At some point I’ll actually write something more comprehensive about how to build a training plan (call it a ‘Bible of Program Design’ but mine won’t suck) but the key aspect is that your most important workouts have to be slotted into your training week first. You don’t EVER compromise the important stuff for irrelevant stuff even if many do that; they prioritize the training they enjoy doing rather than the stuff that they actually should be doing (which they often suck at).
So when you sit down with your weekly planner to set up your training, the first thing you write in is the key workouts that are the most important to your goal. Everything else comes second even if they have to be compromised. I’m lucky in that my schedule is relatively flexible and I don’t have any workouts limited by facilities availability or my ‘work’ schedule or what have you.
If that is the case (as it was in SLC due to when we could get on the ice), that’s an additional factor. If you can’t get to the weight room on Sunday or your gym closes early on Saturday and you won’t get that workout in consistently or whatever, you have to take that into account when you set up your week. The best planned training doesn’t work if you can’t actually do it and ideal training and reality often clash.
In my case, that meant that my skate specific training was the main priority; that meant the slideboard. Cycling is arguably a second priority since I may do some bike racing as well. Everything else came after those two (though as you’ll see the relatively unimportant weights played a huge decision in a lot of things). But I’m an inline skater first; therefore skating always trumps everything else I’m doing so everything had to revolve around that.
Being able to do skating specific stuff in a fresh (or at least semi-fresh) state was key. Otherwise I’d risk picking up bad technical habits; it’s tough to do on the slideboard but it can be done. Even if technique wasn’t an issue, doing the slideboard fatigued would prevent me from doing the workouts I wanted/needed to do to accomplish what I wanted to accomplish physiologically. Man that sentence sucks. Anyhow, no other workouts could interfere with my slideboarding/skate specific training and that was the primary driver on where I choose to put what.
What About Weights?
The above is actually not entirely true. One consideration to my overall schedule was when I lifted even if, in the big scheme of things, it’s not that important to my overall training. The issue is that weights, because I always get sore, tends to impact on my other workouts to a greater degree than anything else I do. So figuring out where to put weights and then arranging other stuff around that was actually going to be necessary.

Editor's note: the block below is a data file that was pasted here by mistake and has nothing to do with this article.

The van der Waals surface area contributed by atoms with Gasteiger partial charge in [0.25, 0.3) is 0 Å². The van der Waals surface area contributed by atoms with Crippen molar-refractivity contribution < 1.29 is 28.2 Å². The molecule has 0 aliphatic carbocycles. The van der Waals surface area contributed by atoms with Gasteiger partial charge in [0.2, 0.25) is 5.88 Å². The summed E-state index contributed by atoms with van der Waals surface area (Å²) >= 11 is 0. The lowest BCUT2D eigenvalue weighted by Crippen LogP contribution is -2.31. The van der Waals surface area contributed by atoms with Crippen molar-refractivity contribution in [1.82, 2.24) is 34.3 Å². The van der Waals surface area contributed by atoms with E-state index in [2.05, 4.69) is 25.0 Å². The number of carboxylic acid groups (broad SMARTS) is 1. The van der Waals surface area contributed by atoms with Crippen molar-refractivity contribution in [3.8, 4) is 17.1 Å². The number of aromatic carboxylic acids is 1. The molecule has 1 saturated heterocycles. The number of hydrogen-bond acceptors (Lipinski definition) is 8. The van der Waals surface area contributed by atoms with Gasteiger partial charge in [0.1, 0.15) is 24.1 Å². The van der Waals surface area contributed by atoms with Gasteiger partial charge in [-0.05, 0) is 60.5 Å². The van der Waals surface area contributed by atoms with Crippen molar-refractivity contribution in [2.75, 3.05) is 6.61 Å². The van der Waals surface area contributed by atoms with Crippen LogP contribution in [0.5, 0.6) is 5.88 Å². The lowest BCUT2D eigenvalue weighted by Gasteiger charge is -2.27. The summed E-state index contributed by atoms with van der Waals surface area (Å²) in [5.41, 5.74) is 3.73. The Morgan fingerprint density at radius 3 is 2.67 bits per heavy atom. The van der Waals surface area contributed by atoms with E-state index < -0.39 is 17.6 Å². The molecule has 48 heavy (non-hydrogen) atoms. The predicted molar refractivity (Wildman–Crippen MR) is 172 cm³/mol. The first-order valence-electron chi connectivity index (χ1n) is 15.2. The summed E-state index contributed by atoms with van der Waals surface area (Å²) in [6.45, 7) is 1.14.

This was doubly true since part of the premise of my lifting was to be in the gym with my friends; that meant that I had to work slightly around their schedule. They are pure OL’ers and lift Monday/Tuesday/Thursday and either Friday or Saturday depending on factors that are not relevant here.
For various reasons Saturday was unworkable for me and since they don’t always lift on Friday and since I like to space my training out, that meant selecting Monday and Thursday as my ideal lifting days. It also fit my schedule since Mon/Thursday is a lunch-time workout for them.
Even if they had lifted Saturday consistently, they lifted in the morning and that wouldn’t have fit my overall schedule. I’d note that other spacings such as Tuesday/Friday, Tuesday/Saturday or Monday/Friday are workable schedules for endurance athletes (I often lifted Wed/Sat in SLC) but just didn’t fit my flow. So that’s what I slotted into my training first, when I’d lift and those workouts would happen on Monday and Thursday at lunch time.
Another consideration was my volunteer activtities; while the Austin Humane Shelter is a ‘when I get over there situation’, I do my work at the Reading for the Blind and Dyslexic on Tuesday and Thursday from 5-6:30 pm since that’s the reading crew I like the most. As well, since it’s close to the gym I will not name, that was another consideration in my training; it made the most sense to plan gym workouts (as opposed to home workout) after that since I was already in the area. So I went ahead and put that into the schedule as well.
You’ll note that my off days got slotted into Wed/Sunday since I wanted to be as fresh as possible for weights and whatever else went on those days. Ultimately, what I had done is this: put the things into my schedule that couldn’t be moved around. That’s what you do first. If you can’t lift on a given day, mark it off the schedule. If you have an obligation, it has to go in. For me lifting and my volunteer obligations determined other aspects of the training rather than the other way around so they slotted in first. My weekly planner now looked like this:
Everything Else: Part 1
Now I had to figure out where to put the slideboard workouts, cycling, running and the EFX. As mentioned already, slideboarding is my key workout and that would come first; I also wanted to get three workouts in per week. Cycling was secondary, another three workouts per week was the ideal. Running and the EFX were less important but you’ll see that I did put them in specific places for specific reasons.